Guaranteed Secured Checkout
How to keep Crystal Red Shrimp (CRS Shrimp) and their water quality requirements
Crystal Red shrimp are a bit more delicate than many other types of dwarf shrimp, so it is important to provide these animals with the optimal water conditions in order to keep them healthy. Crystal Red shrimp should not be introduced into a tank that has not been cycled; these animals are especially sensitive to ammonia, nitrite and nitrate values. pH, temperature, general hardness (gH), carbonate hardness (kH) and total dissolved solids (TDS) should all be regularly tested and maintained at particular levels: pH between 5.8-7.4; temperature between 62-76°F or 16.5-24.5°C); gH between 4-6; kH between 0-4; TDS between 100-200). Crystal Red shrimp prefer soft, slightly acidic water and do not tolerate warm temperatures. It is essential that water parameters remain consistent as sudden fluctuations can be deadly for this type of shrimp.
Crystal Red Shrimp Diet
Diet for Crystal Red Shrimp is similar to other dwarf shrimp. These omnivores naturally forage for food and will take in any materials they can find. An aquarium contains too few food sources so you must provide more options daily. Feed the Crystal Reds once a day, but some change in frequency is ideal. Offer them high-quality shrimp food as a staple, with blanched vegetables and frozen foods like blood worms as extras. However, never give the shirmp more than they can eat in two hours and promptly remove uneaten morsels from the tank to avoid water value problems.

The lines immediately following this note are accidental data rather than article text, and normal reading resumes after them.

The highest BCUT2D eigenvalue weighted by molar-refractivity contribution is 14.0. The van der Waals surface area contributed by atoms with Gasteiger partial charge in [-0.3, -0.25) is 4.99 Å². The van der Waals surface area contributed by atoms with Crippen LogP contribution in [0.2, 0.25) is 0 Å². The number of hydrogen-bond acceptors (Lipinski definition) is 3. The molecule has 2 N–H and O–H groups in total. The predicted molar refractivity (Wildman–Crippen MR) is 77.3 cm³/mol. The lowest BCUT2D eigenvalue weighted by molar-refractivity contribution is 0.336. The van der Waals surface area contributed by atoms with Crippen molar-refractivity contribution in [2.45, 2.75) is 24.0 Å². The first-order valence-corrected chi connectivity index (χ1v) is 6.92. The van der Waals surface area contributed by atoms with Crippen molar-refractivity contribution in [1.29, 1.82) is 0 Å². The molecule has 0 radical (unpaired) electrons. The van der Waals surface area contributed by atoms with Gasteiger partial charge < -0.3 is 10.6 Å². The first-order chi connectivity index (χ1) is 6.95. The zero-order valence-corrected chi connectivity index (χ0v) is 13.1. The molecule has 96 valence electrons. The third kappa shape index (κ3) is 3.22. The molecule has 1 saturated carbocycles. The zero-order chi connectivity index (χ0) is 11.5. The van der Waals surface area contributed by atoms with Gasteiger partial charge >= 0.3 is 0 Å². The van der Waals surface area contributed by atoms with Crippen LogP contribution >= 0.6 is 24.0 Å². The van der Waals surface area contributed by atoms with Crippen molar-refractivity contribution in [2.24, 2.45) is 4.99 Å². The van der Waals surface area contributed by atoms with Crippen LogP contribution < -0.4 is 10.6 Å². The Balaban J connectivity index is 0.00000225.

How to breed Crystal Red Shrimps
Breeding Crystal Red shrimp can be an exciting challenge, as well as a rewarding experience with many keepers making a bit of money off of selling their bred shrimp. The good news is that these shrimp are relatively easy to breed in the right water conditions and other care requirements are met. Female CRS will quickly start incubating eggs, which hatch after around 30 days, growing tiny copies of their parents. While some keepers prefer to give powdered baby shrimp food to the tiny “shrimplets”, this is not necessary for them to grow and develop. Once they have grown a bit, you will be able to determine their grade and pattern and decide whether or not you want to keep or sell them! If you're having trouble determining whether a CRS is male or female, take note that females usually tend to be larger than males and have larger bellies with more curved sections made for protecting the developing eggs.